Recent Sermons

Below are excerpts from some recent sermons.  You can also explore the full list since June 2015.  Some sermons include the podcast at the bottom of the page, with older podcasts from 2013-2015 still available. 

Preaching from St. Stephen’s Pulpit

The Grace of Forgiveness. The Demand of Forgiveness. The Transformation of Our Hearts.

September 17, 2017
Matthew 18:21-35     Lectionary 24     Pentecost 15     September 17, 2017   You and I are saints.  We begin with this. God has made us saints because Jesus the Christ rose from the dead to “[redeem] us from death and the devil, and [to give] eternal salvation to all who believe it.[1]  You and I are saints because we have been baptized into Christ’s death and resurrection. But, also, and at the same time, we are sinners.  We are sinners, every day, all the way through our human lives.   This “both and” is one reason why Lutheran theology describes…

Making The First Move Towards Reconciliation

September 10, 2017
Romans 13:8-14; Matthew 18:15-20     Lectionary 23     Pentecost 14     September 10, 2017   “God is love.”[1]  Who here agrees with that? “’You shall love the Lord your God with all your heart, and with all your soul and with all your mind.’...‘You shall love your neighbor as yourself.’”[2]  Who here agrees that “on these two commandments hang all the law and the prophets”?  That’s good!  That means you agree with Jesus!  (And, not only Jesus, but also with the Jewish Biblical scholars who taught him.)  In fact, Paul writes something very similar, in his letter to the Jesus…

How to Save Your Life

September 3, 2017
Romans 12:1-8   Matthew 16:24-28     Lectionary 22   13th Sunday after Pentecost At the advanced age of four, an intelligent young man who has exceptional grandparents rode a Busch Gardens roller coaster for the first time.  As the coaster climbed the hill to its crest, and then immediately plummeted, Jonathan screamed, “Help! Somebody save me!” I imagine that’s how Jesus’ disciple Peter felt.  It wasn’t that long ago that he and his brother Andrew were casting nets into the sea. Jesus walked by and “said to them, ‘Follow me, and I will make you fish for people.  Immediately they left their…

Who Do You Say That I Am?

August 27, 2017
Matthew 16:13-20 12th Sunday After Pentecost ~ Lectionary 21 Who is Jesus?  The answer to this question depends upon when, where and whom you ask.  Your 10-year old self will answer differently than your 45-year old sel.  Someone in Tanzania may answer in a way unlike someone from London or New York, or Williamsburg.  For Muslims, Jesus is one of the greatest messengers of God.  Jews have respect for Jesus, but do not view him as the son of God.  Some people say Jesus was a good teacher, or simply a moral person. When Jesus asked his disciples this…

Becoming Radically Open in God’s Love

August 20, 2017
Matthew 15:10-28     Lectionary 20     Pentecost 11     August 20, 2017   We are called to love those we do not even like.  This is crucially important at this moment in our nation’s history.  It’s easy to love those who love us back!  It’s not hard to love those who have the same political and social beliefs as we do.  But as followers of Jesus, in our words and in our actions, we are called to love those we do not like. To a degree, that’s what we do when we gather as church!  It’s not that we don’t…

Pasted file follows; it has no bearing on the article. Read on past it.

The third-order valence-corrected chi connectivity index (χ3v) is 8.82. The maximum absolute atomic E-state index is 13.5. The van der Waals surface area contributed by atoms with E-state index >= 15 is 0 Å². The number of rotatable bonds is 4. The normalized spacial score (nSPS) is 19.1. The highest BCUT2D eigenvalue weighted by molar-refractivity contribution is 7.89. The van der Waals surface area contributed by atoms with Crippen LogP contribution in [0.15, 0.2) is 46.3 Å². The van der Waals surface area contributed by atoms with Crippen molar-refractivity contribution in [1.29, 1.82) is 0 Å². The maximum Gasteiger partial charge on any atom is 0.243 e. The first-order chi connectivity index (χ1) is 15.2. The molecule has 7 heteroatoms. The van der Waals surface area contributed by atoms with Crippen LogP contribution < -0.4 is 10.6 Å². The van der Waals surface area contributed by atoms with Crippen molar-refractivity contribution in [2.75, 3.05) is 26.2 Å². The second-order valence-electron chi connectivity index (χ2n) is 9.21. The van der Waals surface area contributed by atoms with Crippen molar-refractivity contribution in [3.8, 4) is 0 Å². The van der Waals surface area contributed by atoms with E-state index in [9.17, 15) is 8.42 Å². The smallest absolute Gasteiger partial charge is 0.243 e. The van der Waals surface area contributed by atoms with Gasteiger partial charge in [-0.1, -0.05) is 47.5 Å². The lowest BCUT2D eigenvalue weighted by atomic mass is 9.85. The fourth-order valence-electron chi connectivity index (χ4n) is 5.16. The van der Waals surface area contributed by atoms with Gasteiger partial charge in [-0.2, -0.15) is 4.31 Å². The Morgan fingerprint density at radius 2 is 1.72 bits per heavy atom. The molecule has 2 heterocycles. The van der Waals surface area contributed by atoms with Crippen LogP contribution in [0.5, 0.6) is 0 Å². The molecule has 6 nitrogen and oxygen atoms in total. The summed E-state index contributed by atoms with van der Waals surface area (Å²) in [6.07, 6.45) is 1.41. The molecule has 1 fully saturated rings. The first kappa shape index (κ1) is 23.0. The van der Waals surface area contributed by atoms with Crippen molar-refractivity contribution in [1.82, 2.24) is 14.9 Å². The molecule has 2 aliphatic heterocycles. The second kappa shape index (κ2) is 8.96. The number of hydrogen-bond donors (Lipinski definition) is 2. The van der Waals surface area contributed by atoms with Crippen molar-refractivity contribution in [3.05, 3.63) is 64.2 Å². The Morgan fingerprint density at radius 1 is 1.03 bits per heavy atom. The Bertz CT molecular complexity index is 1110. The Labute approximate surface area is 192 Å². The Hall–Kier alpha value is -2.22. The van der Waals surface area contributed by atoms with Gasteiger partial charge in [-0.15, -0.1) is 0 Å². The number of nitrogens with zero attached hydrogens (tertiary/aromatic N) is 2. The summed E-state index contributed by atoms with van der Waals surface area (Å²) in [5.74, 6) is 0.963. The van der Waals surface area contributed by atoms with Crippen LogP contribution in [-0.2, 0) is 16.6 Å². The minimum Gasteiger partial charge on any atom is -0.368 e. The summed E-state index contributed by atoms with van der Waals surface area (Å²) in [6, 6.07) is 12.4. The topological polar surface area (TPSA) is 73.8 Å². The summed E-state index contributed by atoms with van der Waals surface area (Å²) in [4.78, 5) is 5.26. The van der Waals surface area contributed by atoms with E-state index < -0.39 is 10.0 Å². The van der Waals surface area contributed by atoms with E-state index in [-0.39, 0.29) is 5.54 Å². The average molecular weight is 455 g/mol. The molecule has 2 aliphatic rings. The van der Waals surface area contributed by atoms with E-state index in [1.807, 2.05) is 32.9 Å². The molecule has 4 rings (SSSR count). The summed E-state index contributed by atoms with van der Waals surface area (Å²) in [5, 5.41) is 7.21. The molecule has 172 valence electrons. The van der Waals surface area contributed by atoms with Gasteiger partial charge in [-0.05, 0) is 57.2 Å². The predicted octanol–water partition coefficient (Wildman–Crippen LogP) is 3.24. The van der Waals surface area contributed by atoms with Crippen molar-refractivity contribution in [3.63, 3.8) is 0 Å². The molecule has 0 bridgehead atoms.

Faith and Fear

August 13, 2017
Matthew 14:22-33    10th Sunday after Pentecost – Lectionary 19 Yesterday, Charlottesville, VA was filled with fear.  The alt-right community, which is a white supremacist, neo-Nazi community, protested the removal of the statue of the Confederate General Robert E. Lee.  Clergy, members of Black Lives Matter, along with others, gathered there to counter-protest, to confront, racism.  The event turned violent and deadly.  The pinnacle of violence, as of the time I am writing this, occurred when three cars plowed into a group of peaceful counter-protestors, and one driver then backed up, injuring more people.  One person has died from this…

Our Hunger and The World’s Hunger and How God Feeds Us

August 6, 2017
Matthew 14:13-21     Lectionary 18     Pentecost 9      August 6, 2017   Jesus is devastated.  He has just learned that John the Baptizer has been executed by King Herod. Do some of you remember who  John the Baptizer is?  He’s the one who baptized Jesus into his movement of renewal and trouble-making for the religious and political powers-that-be.  His ending was gruesome.  The story is told in the 12 verses just before this morning’s reading.  It’s a story full of intrigue and betrayal – and you really need to read it.  Here’s how the story ends: during a night…

Neither Life Nor Death

July 30, 2017
Romans 8:26-39   Matthew 13: 31-33, 44-52 Lectionary 17 ~ 8th Sunday after Pentecost  If you were to design and create your own kingdom of heaven, what would it look like?  Would there be crystal blue oceans and diamond like sand?  Would mountains be made especially for hiking?  Would cookies always be served warm?  And would cats really be necessary?[1] We have, over the past weeks, heard parables about the kingdom of heaven, to use Matthew’s terminology.  This kingdom has seeds falling all over the place—on rocky ground, on dry, sun-bleached earth, in the middle of thorns, and some fell…

Master Gardener

July 23, 2017
Matthew 13:24-30, 36-43 7th Sunday after Pentecost – Lectionary 16 It’s been called the mile-a-minute vine, and other things that I cannot say in church.  Yes, I am talking about Kudzu, the vine that ate the South. It came to the United States through the Japanese government, which had constructed a beautiful plant exhibit for the 1876 Centennial Exposition in Philadelphia, and this vine captured the attention of American gardeners.  We can thank our government for the plethora of Kudzu.  During the depression of the 1930’s, hundreds of workers for the Soil Conservation Service planted kudzu for the purpose…